Glycemic efficacy is often at odds with hypoglycemia, whereby insulin intensification improves glycemic measures but increased hypoglycemia or improvement in hypoglycemia is not reflected in improved glycemic control. Thus, physiologic glycemic efficacy with injected insulin still remains elusive. However, the previous barriers of high dose and large volume insulin and risks of hypoglycemia to therapy intensification may be resolved with these new concentrated basal insulins. This may ultimately lead to improvement in glycemic control by virtue of more freedom in therapy intensification which could translate to decreased microvascular complications and decrease in the inflammatory state of hyperglycemia.
Specific patient profiles suited for treatment with concentrated insulin
The following fictitious scenarios provide possible examples of specific patient profiles that might benefit from the treatment with concentrated insulin.
Patient profile #1
Mr Jones is a 16-year-old male with congenital generalized lipodystrophy. He is 165 cm and weighs 52 kg (BMI: 19 kg/m2). His most recent HbA1c is 9.5% on 2 g of immediate-release metformin daily, 45 mg of pioglitazone daily, 80 units of glargine daily, and 28 units of humalog with meals (~3.1 units/kg). Recommendation: consideration of U-500R insulin based on underlying etiology of insulin resistance and TDD of insulin >2 units/kg; might allow reduction from four injections to two to three injections and improved HbA1c.
Patient profile #2
Ms Casey is a 65-year-old woman with a 17-year history of T2DM. She is obese (BMI: 35 kg/m2) and has difficulty with medication adherence. Her most recent HbA1c is 8.1% on 2 g of extended-release metformin daily, 100 mg of sitagliptin daily, and 32 units of detemir twice daily. She refuses additional insulin injections. Recommendation: consideration of degludec U200 or glargine U300 once daily to reduce injection burden to once daily, decrease volume of administered insulin, may improve adherence, and may offer flexible administration timing.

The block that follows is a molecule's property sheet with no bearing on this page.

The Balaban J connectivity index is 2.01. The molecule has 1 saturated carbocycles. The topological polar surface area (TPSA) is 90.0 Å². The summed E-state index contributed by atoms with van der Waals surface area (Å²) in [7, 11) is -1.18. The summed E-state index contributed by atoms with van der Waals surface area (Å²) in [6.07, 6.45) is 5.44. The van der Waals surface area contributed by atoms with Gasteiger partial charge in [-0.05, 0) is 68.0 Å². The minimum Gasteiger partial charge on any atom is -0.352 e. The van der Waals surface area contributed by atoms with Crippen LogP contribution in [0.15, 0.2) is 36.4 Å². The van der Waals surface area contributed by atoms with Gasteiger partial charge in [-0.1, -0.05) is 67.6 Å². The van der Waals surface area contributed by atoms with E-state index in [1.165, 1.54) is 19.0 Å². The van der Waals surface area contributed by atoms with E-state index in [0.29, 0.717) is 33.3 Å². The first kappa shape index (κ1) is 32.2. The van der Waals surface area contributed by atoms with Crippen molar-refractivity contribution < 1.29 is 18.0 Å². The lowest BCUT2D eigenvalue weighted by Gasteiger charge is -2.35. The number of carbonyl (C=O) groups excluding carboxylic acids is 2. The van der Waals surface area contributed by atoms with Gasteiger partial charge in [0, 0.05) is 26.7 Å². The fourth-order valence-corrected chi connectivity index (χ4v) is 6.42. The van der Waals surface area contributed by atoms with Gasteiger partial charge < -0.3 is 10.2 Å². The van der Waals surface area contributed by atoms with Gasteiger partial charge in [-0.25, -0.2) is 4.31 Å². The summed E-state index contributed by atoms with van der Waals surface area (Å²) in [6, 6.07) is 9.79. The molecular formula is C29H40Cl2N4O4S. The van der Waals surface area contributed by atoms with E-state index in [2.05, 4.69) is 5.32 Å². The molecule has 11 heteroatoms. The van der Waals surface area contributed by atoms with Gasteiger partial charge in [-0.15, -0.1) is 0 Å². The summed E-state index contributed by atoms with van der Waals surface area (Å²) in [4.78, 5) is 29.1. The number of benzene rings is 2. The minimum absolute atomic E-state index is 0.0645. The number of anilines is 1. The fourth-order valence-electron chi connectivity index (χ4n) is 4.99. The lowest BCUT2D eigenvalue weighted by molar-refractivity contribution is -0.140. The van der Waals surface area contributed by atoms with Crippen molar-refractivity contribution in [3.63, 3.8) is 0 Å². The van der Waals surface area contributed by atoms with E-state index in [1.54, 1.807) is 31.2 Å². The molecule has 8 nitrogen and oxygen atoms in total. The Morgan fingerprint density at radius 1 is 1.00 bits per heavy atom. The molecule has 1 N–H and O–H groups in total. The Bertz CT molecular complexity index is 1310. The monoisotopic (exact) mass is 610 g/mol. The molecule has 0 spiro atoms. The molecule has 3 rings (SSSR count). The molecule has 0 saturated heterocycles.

Patient profile #3
Ms Roberts is a 32-year-old woman with a 20-year history of T1DM. Her diabetes is complicated by mild nonproliferative diabetic retinopathy and the presence of microalbuminuria. She has a history of nocturnal hypoglycemia and intentionally prefers to maintain her blood sugars >180 mg/dL. Her most recent HbA1c is 8.4% on 14 units of glargine daily, 1 unit of novolog – 15 g of carbohydrate with a sensitivity of 1 unit – 45 mg/dL >180 mg/dL. Recommendation: consideration of degludec U200 or glargine U300 once daily in place of glargine U100 to improve insulin durability and reduce the risk of hypoglycemia. If this reduces fear of hypoglycemia, titration of her regimen to improve glycemic control may be possible.
Patient profile #4
Mr Klein is a 50-year-old male with a recent diagnosis of T2DM. He is obese (BMI: 29 kg/m2) and is hypertensive. His most recent HbA1c is 12%. He reports persistent polyuria and polydipsia despite initiation and titration of metformin to 1,500 mg daily. Recommendation: consideration of degludec U200 or glargine U300 once daily to improve glycemic control with low volume insulin administration and decreased risk for hypoglycemia.